The angry nerd’s crime spree brings him to the attention of cop Martin Prendergast (Robert Duvall), whose final day as a police officer becomes a whole lot more dramatic thanks to our anti-hero’s rampage. Prendergast is himself a groaning, lazy stock character: a cop on the verge of retirement who is getting too old for this s—. He also has a dead child and a wife who is mentally ill, both of whom are referenced constantly, the latter often in a way that underlines how D-Fens and Prendergrast may be on opposite sides of the law but are ultimately mirror images of each other. The anti-hero and the man who must bring him down share a strong but unspoken bond as old-fashioned men lost in a newfangled world full of minorities and women and arbitrary rules.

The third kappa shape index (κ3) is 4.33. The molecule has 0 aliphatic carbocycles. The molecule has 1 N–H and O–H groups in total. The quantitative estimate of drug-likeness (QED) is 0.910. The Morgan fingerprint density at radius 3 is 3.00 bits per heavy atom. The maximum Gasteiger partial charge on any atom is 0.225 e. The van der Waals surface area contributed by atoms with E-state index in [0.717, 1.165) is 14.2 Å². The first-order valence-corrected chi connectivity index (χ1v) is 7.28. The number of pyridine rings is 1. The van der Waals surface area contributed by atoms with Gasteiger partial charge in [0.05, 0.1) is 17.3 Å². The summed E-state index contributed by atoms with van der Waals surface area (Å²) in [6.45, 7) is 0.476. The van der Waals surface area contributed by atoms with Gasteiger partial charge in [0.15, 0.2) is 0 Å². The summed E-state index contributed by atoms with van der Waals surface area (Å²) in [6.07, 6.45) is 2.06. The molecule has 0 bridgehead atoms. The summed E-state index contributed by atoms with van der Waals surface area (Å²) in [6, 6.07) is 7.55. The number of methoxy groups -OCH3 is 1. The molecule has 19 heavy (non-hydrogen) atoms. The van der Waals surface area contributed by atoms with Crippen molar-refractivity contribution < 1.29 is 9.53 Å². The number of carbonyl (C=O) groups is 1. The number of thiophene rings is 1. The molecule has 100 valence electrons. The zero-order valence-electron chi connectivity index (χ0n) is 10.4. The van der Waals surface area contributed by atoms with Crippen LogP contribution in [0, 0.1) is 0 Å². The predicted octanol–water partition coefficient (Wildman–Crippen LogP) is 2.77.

Prendergast realizes that D-Fens is a precious and rare creature, a veritable unicorn: a white, middle-aged man in white, middle-aged man attire in the mean streets of Southern California, albeit one who looks like a Dilbert cosplayer lost in the wrong neighborhood. And because Falling Down is written by a white man, directed by a white man, and stars an icon of perpetually threatened whiteness, the only character we’re supposed to care about is the white dude scoring symbolic point after symbolic point over an endless series of broadly drawn straw men and women. Perhaps the most generous reading of the film is that it allows us to see life through D-Fens’ perspective, as an endless series of minor annoyances and inconveniences that collectively add up to an insult to his essential being.